as it should be. Just like the other guns, you need to build
repetition. This is why we don’t want you guys jumping
from gun to gun to gun. You need to be one with the tool. This is how you do it. We’re going to load this baby up. So the loading process is just the same as
it was, with the other firearm we were using earlier. The stricker fired. You’re going to load. Same fashion, I’m going to tug that magazine
and I have a choice. Do I want to come over the top or do I want
to sling shot. From this position I think I’m going to
come over the top. I let that slide go forcefully home. Now I’ve got another choice. From this position I can come out and fire
in that single action mode. But I know if I’m going to carry this weapon,
I’m going to be carrying it in double action mode. So I’m not going to cheat myself out of
that learning lesson with the double action. So you’re going to see, where going to press
out. The first shot. If you watch that hammer. You see that hammer moving? Watch that hammer come back. Now where is it? It’s in that rear position. So now if I wanted to work on double action. I could decock, and just work on that double
action… or I could enjoy the sweet smooth silkiness of that single. We’re going to do that another time for
you. So as we come out on the target, we’ve got
that long double action pull. After that, we now get to enjoy the benefit
of that single action. This thing is too hard to not enjoy. I’m going to do that one more time. So just like our plastic gun, we’ve got
our magazine in a good index position. Come out of our mag holder… we insert. We give it a tug. Seat. Lock. Tug. I’m going to come over the top or I can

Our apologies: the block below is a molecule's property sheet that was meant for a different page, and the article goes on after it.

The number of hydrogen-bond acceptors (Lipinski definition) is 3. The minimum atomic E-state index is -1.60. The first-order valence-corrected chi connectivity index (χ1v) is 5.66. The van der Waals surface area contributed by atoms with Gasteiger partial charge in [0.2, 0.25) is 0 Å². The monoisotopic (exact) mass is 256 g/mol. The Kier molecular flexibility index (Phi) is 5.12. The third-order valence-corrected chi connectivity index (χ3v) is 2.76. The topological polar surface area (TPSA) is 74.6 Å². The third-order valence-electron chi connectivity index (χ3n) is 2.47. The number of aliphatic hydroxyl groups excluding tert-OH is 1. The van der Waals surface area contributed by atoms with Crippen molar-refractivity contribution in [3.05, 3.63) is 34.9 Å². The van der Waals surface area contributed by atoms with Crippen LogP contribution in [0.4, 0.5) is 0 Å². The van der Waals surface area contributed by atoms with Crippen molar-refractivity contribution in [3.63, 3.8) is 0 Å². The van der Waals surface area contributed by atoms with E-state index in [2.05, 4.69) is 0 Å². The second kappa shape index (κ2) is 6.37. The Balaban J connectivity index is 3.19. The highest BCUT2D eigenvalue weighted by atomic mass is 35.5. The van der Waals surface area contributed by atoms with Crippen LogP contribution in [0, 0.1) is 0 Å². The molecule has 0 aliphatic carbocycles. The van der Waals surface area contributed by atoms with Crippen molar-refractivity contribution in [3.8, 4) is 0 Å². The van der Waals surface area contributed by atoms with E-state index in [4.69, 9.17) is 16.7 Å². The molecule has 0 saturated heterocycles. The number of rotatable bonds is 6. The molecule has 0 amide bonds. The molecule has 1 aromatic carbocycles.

sling shot. I let the slide slam forcefully home. With this double single I don’t want to
rob myself of the ability to practice the double action pull. So I’m going to decock as I start this drill. So I can come out. I can watch that hammer come back. As that hammer comes back off that first shot,
now I get to enjoy the benefits of a gun like this. I’ve got that sweet, sweet single action
trigger pull. Look at that. Very very easy. And this is a tuned-up gun, so it’s even
better. Now comes the part where you have to pay attention. If you go back to holster like this, that
is not safe. We’ve got a very light trigger pull. You gotta make sure you decock. So our thumb comes back. We swipe the decocker. Right? I’m now going to come up over the top of
the hammer and come back to my holster position. Make sure when you’re working with these
double singles that you understand how all these moving parts work and why. There’s a benefit to them, and theirs some
drawbacks. And that drawback is that you’ve got more
stuff to add into your data bank. Be careful. Did you go out and buy one of these, thinking
it would make you or your family safer but now it just sits in a safe? Take a class. Get some training. And practice. Having a weapon doesn’t make you any safer
than having a guitar makes you a musician. You need to think about this as a lifestyle. A way of life. Having a tool, a vehicle, a guitar, whatever…
doesn’t do anything unless you know how to use that implement. Get training. Make it a lifestyle to have this weapon with
you and know how to use it. This is Mickey with Carry Trainer dot com. Contact us today to setup a class at your
home range.

19 thoughts on “Double Single Pistols for Concealed Carry [Shooting Beretta 92] | Quick Clip (4K)